How We Met: Matthew Radford & Peter Ackroyd

'We share many obsessions: London, the river, the tide of humankind'

Matthew Radford, 58

A visual artist who graduated from Camberwell School of Art in 1970, Radford (left) has shown at galleries worldwide, including the Hayward and Tate St Ives in the UK, the Drawing Center in New York and the Cat Street Gallery in Hong Kong. He lives in Blackheath, south London, with his partner

I first met Peter about 12 years ago at the London Art Fair in Islington. I had just done a series of paintings of crowds of people crossing back and forth over London Bridge and he stopped to look. He is very sharp-eyed and immediately noticed that the bridge in the picture was the older version of London Bridge rather than the existing one.

Meeting Peter was like meeting someone I already knew. I am a big fan of his and have read virtually everything he's ever written. In fact, I was reading his book Dan Leno and the Limehouse Golem the day we met. We talked about it; it was slightly intimidating because he is very bright and you feel as though you are having a conversation he has been through quite a lot of times.

He ended up buying one of my paintings and not long after, invited me to his house to view it hanging in his sitting-room. We had tea together in the studio in the back of his garden where he does his writing and we just talked and talked.

He is very quiet and observant in his enthusiasms and incredibly modest, which makes him very charming as well.

We share many obsessions: London, the river, the tide of humankind. A lot of the themes he used in London: the Biography were themes I was using in my paintings. He has an almost non-linear view of the city – he can write about it 2,000 years ago and he can write about it in the present day. He is also obsessed with the way things grow up, fall down and get transformed by events, and my work is all about change and shifting tides too.

He came to see me recently at my studio in Deptford. He comprehends the meaning behind my paintings and is able to sum up what I am doing very quickly. My work has changed a lot – the themes are the same but the way I paint is totally different – and he totally understands the mechanics and meaning of that too.

He's written a piece about my work for my new show that sums up exactly what it is about. I think he understands what I'm trying to do almost better than I do.

Peter Ackroyd, 61

A biographer, novelist and critic, Ackroyd is renowned for writing about the history and culture of London. His works include 'London: the Biography', 'Hawskmoor', which won a Whitbread award, and a biography of Charles Dickens. He lives in central London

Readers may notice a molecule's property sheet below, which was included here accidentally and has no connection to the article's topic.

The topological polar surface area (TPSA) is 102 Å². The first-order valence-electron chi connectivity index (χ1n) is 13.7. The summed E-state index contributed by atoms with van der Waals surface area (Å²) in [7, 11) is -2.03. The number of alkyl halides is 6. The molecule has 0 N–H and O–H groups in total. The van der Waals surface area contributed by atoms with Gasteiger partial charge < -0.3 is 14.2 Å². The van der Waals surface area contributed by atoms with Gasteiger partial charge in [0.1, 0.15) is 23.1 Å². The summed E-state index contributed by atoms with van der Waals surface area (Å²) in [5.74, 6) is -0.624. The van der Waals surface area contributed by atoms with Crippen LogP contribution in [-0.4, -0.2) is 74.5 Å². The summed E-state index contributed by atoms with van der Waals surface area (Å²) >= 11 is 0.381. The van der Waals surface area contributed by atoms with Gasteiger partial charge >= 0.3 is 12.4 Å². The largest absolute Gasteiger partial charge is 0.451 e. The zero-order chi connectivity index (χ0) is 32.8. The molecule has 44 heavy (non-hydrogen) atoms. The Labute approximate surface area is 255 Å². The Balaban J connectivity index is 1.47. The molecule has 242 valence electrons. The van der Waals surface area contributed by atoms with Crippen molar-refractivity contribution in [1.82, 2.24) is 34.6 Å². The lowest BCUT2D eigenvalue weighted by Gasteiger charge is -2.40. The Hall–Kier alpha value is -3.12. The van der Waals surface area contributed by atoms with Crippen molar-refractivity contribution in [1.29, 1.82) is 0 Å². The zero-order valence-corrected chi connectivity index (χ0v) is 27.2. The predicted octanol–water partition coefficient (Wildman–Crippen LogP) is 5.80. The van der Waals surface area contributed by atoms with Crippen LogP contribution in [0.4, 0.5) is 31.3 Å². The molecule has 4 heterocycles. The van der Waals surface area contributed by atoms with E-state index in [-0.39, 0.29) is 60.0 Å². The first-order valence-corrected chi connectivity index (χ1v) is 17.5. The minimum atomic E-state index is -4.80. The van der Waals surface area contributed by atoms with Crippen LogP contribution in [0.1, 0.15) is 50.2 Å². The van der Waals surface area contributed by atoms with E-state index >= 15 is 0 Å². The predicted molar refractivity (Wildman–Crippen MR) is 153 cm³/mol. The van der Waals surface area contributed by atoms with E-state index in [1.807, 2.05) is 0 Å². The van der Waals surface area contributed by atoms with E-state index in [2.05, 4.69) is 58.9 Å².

We first met in the 1990s at an art fair; I bought one of his pictures of London Bridge. I've always liked his work; when you enter a painting by Matthew, you are introduced to a world of arrested movement, stillness, silence and slow time. Yet this is an illusion; the more you observe the canvas, the more you understand the play of light and shadow underlying the ceaseless flux of the city.

Matthew has an authentic London sensibility and a sort of visionary London sense. He is pre-eminently an urban artist entranced by the life of the city all around him. He understands the variety of the city and he also comprehends its darkness. His work is concerned with the movement of crowds and with the great general drama of the human spirit. He has a sense of energy and splendour, of ritual and display, and he shares the sublime indifference of the city itself.

When you come up close to his canvases the brush strokes seem almost abstract, and it's only when you step backwards that the world becomes recognisable again. It gives a sense of strangeness and familiarity and of unsettling proximity. It resembles the effect of certain children's books where water smeared across the page elicits an image rising miraculously to the surface.

I was at his studio the other week, looking at his paintings. He is a very nice, quiet, unassuming person. He paints in white upon a primed canvas, which he places flat on the ground, then waits until the paint is almost dry before pouring pools of colour upon them. Then he scrapes the colour from the surface and as he does so, faces and figures come forward or disappear just as they do in any crowd. His is the painterly equivalent of the urban process. These are images of people coming in and out of focus without any fixed purpose or determined identity. In these images without a story, you cannot tell what will happen next.

His is a completely different form to mine, so it's impossible to compare. The unacknowledged presence is indeed that of London. The city is, as it were, the frame of the paintings. No other contemporary English painter has so well expressed the haunted quality of the streets and their people, at once desolate and enchanted.

Matthew Radford's new exhibition, Pressure Drop '11, is at Agnew's Gallery, London W1 (, from 8 to 29 June